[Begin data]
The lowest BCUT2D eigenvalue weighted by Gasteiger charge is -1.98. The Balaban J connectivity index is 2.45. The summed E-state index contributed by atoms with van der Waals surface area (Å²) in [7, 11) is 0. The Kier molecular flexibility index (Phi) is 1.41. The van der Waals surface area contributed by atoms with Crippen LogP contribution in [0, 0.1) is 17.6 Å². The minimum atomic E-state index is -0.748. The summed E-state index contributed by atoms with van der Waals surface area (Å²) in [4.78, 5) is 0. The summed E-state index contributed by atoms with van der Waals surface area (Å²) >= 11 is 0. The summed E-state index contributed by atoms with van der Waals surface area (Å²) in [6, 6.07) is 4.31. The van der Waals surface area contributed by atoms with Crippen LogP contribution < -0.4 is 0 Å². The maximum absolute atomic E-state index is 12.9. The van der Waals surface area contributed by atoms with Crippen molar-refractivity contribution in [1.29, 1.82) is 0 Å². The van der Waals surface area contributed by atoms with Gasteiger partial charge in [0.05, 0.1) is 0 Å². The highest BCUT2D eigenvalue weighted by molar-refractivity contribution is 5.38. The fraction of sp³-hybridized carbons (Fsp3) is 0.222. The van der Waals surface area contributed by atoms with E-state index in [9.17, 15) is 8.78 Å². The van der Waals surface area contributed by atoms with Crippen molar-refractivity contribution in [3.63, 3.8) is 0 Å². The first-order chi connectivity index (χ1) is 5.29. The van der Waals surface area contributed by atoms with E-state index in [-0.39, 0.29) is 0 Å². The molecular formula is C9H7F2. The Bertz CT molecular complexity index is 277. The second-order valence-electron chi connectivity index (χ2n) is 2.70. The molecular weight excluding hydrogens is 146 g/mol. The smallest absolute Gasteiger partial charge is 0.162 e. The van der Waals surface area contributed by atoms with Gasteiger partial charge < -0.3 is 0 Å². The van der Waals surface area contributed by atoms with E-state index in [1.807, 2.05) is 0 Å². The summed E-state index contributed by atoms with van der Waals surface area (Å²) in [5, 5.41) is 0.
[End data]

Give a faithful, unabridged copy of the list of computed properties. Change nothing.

The lowest BCUT2D eigenvalue weighted by Gasteiger charge is -1.98. The Balaban J connectivity index is 2.45. The summed E-state index contributed by atoms with van der Waals surface area (Å²) in [7, 11) is 0. The Kier molecular flexibility index (Phi) is 1.41. The van der Waals surface area contributed by atoms with Crippen LogP contribution in [0, 0.1) is 17.6 Å². The minimum atomic E-state index is -0.748. The summed E-state index contributed by atoms with van der Waals surface area (Å²) in [4.78, 5) is 0. The summed E-state index contributed by atoms with van der Waals surface area (Å²) >= 11 is 0. The summed E-state index contributed by atoms with van der Waals surface area (Å²) in [6, 6.07) is 4.31. The van der Waals surface area contributed by atoms with Crippen LogP contribution < -0.4 is 0 Å². The maximum absolute atomic E-state index is 12.9. The van der Waals surface area contributed by atoms with Crippen molar-refractivity contribution in [1.29, 1.82) is 0 Å². The van der Waals surface area contributed by atoms with Gasteiger partial charge in [0.05, 0.1) is 0 Å². The highest BCUT2D eigenvalue weighted by molar-refractivity contribution is 5.38. The fraction of sp³-hybridized carbons (Fsp3) is 0.222. The van der Waals surface area contributed by atoms with E-state index in [9.17, 15) is 8.78 Å². The van der Waals surface area contributed by atoms with Crippen molar-refractivity contribution in [3.63, 3.8) is 0 Å². The first-order chi connectivity index (χ1) is 5.29. The van der Waals surface area contributed by atoms with E-state index in [-0.39, 0.29) is 0 Å². The molecular formula is C9H7F2. The Bertz CT molecular complexity index is 277. The second-order valence-electron chi connectivity index (χ2n) is 2.70. The molecular weight excluding hydrogens is 146 g/mol. The smallest absolute Gasteiger partial charge is 0.162 e. The van der Waals surface area contributed by atoms with Gasteiger partial charge < -0.3 is 0 Å². The van der Waals surface area contributed by atoms with E-state index in [1.807, 2.05) is 0 Å². The summed E-state index contributed by atoms with van der Waals surface area (Å²) in [5, 5.41) is 0.